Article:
I thought it was a sin to take the name of God in vain?
Universities are citadels of blue model thinking and most faculty members are relentlessly liberal in their politics. But the reality is that these same universities are some of the nastiest and most exploitative employers in America. The exploitation of adjuncts is an ugly feature of contemporary American academic life, and the smug complacency about it among many beneficiaries of the two tier system should remind us all that moral hypocrisy can co-exist with impressive degrees.
If you’re so smart….
People who live and work outside Washington, D.C., say their way of life and values have not changed. But they think those who live, work and legislate inside the Beltway have, frankly, gone bonkers about everything.
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The president’s victory gave the Democrats’ party mechanism a sense of immense power and a desire to build on his urban brand — so much so that, every time he speaks, his organization emails backers to sign up in support of his agenda. That party-building mechanism is intended to inflate his influence on politics beyond Washington and to create a dynasty built on his brand.
Not unlike Andrew Jackson — the first president elected on personality, who invented the politics of us-versus-them — leading Democrats plan to use the influence of today‘s progressive-majority culture for generations, by mining support through technology.
Matthew Continetti, one of my favorite writers, wrote an eye opener last week, “‘A Conspiracy so Immense’: ideological commitment and the timidity of pragmatic politics”, too late for me to discuss in my column. It is one of the most important stories you’ll ever read anywhere and shows how far behind conservatives are in the fight against “progressive ” ideologues.
He picks up on a report by Andy Kroll in Mother Jones about a coordinated effort by about 36 different interest groups with reported revenues of no less than $1.69 billion, pledging millions of dollars to work together to attack conservative supporters and organizations, to intervene directly in Democratic politics, to push for filibuster reform to better enable a push through their agenda without any input from the opposition, and expanding “voting rights” and fighting voter registration laws to further grease the skids for their legislative agenda.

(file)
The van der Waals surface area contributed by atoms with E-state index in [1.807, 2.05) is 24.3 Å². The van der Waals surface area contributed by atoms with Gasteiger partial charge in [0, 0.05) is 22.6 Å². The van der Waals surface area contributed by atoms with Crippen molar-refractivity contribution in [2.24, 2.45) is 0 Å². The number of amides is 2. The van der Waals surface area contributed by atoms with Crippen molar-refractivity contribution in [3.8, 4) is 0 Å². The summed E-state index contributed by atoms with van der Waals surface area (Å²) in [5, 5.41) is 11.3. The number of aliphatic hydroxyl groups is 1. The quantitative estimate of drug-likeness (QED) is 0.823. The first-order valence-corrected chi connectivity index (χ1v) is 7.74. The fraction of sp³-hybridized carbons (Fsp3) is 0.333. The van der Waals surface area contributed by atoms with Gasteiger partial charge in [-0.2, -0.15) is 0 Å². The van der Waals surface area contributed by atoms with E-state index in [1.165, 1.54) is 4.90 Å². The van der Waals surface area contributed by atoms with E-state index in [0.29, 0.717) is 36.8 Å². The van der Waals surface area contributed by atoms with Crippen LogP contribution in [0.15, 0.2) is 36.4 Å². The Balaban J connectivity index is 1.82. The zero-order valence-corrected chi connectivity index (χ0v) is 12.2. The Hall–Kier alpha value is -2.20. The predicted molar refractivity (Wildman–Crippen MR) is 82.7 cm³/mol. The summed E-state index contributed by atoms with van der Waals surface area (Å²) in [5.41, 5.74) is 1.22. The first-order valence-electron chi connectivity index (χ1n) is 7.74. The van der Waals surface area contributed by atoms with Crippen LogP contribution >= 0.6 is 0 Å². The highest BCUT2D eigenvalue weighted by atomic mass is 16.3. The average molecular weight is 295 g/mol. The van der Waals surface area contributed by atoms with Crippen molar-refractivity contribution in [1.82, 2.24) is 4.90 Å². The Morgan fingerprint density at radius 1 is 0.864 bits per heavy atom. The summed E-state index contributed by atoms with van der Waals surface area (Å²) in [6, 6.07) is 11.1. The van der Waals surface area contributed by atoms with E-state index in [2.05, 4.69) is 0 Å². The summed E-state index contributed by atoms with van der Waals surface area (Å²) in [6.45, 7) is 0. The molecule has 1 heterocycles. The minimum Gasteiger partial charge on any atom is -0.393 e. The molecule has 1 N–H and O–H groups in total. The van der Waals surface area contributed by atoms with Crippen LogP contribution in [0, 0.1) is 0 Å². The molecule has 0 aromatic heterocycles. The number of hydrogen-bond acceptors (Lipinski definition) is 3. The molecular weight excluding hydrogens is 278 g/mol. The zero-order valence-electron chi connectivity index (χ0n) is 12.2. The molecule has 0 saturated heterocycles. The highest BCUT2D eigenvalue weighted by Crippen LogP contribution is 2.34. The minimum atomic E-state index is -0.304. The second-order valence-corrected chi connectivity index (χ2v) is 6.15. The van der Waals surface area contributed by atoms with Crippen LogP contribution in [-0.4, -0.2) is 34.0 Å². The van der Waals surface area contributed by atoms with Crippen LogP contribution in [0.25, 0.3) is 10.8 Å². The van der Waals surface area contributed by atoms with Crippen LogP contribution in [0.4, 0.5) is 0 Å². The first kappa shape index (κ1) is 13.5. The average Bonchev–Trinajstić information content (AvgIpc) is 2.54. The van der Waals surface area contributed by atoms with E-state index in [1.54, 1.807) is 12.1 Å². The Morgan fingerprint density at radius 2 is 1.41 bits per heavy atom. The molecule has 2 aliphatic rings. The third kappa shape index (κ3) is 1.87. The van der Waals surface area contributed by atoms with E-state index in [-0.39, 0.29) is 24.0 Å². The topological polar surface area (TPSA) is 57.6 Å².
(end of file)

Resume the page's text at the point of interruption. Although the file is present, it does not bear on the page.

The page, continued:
There’s just too much (of the wrong kind of) money in politics. Free speech for me but not for thee.
Kerry first became nationally famous as an opponent of the Cambodia bombings and the Vietnam War generally in the early 1970s.
Kerry’s efforts to distinguish the two cases are far from successful. He claims that the Libya intervention was legal because of the need for swift, decisive action. But of course Nixon could and did make the same argument. Paul correctly points out that the Constitution gives the power to declare war exclusively to Congress and does not create any exceptions for cases where presidents believe that they need to act quickly. Moreover, as Allahpundit points out, the president actually had plenty of time to seek and gain congressional approval before he started the bombing, as he spent weeks mobilizing support from the United Nations, our European allies, and others.
Another excellent question raised by Paul: Why are we sending big fancy fighter jets to Egypt even as the leader of that country is going full Capt. Queeg, with a fixation on the Jews standing in for obsession about stolen strawberries?
This sort of common-sense exploration of the WTF that is U.S. foreign policy should be at the forefront of any American who gives a hell about limited, legitimate government and the Constitution.
Thank goodness our betters, philosopher kings all, are firmly in charge.